Smithsonian-Chrysler Expedition to East Africa (1926)

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The goal of the Smithsonian-Chrysler Expedition to East Africa was to collect large and significant African animals for the National Zoological Park (NZP). It was the first expedition of its kind for the NZP. With the financial backing of Walter P. Chrysler, the Expedition set out on March 20, 1926, arriving at Dar-es-Salaam, Tanganyika (now Tanzania), on May 5 of that year, and continuing until October 1926. The governor of the Tanganyika Territory, Sir Donald Cameron, granted the expedition an extremely generous collecting license, which allowed for the expedition to be such a success, returning with a total of 1,203 animals transferred to the Zoo including: 158 mammals, 584 birds, 56 snakes, 12 lizards, 393 tortoises, and 1 frog. It was hoped that the expedition would be able to capture a rhino for the NZP; however, despite many close calls they did not obtain a rhino. The giraffe that the expedition captured died while being transported. The government of Sudan then gave the expedition two giraffes to replace the dead giraffe. Skins of mammals and birds were also brought back for the United States National Museum (USNM). Many specimens, like the giraffe, were quite new to the Park. The male and female impala obtained were the only ones in any zoo in the world at that time, and other animals included gnu, impala, leopards, hyenas, and blue monkeys. Participating organizations included the United States National Museum, Museum of Comparative Zoology at Harvard University; Museum of Zoology, University of Michigan; and the London Zoological Society. The United States Marine Corps provided the expedition with cots, blankets and other equipment, and the Freedmen's Hospital of Washington, DC, furnished medicines for the expedition. The Chrysler factory in London presented the expedition with a motorcar. The expedition was headed by William M. Mann with Arthur Loveridge of the Harvard University. In 1929, a gorilla, N'Gi, was purchased with the funds remaining from this expedition, with Chrysler approving the purchase.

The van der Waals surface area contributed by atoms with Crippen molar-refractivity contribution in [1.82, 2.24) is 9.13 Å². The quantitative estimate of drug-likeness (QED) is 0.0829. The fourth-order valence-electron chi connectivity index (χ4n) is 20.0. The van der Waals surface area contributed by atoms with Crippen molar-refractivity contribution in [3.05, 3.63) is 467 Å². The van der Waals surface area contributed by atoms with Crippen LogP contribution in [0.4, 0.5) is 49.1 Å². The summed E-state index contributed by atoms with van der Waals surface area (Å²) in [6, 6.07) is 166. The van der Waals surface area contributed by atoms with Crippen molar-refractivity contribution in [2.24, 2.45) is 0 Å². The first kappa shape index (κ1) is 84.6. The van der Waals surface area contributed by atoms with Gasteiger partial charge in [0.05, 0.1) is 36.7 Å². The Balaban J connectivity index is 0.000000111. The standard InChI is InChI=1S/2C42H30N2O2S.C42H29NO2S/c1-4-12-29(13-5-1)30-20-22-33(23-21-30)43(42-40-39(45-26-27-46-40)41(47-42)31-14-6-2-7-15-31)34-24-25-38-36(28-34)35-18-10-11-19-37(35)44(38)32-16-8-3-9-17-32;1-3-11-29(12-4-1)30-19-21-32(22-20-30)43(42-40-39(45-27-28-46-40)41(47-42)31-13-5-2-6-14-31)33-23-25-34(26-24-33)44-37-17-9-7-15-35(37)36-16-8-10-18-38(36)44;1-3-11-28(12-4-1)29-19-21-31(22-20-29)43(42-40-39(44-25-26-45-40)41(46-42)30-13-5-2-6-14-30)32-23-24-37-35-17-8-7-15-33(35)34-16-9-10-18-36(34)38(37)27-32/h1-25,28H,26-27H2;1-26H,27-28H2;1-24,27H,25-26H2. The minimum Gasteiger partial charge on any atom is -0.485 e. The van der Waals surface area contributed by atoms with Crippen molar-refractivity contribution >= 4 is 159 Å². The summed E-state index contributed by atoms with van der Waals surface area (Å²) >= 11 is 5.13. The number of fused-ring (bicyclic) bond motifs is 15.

Date Range

1926 - 1926


  • Zoology
  • Wild animal collecting
  • Zoo




Expedition name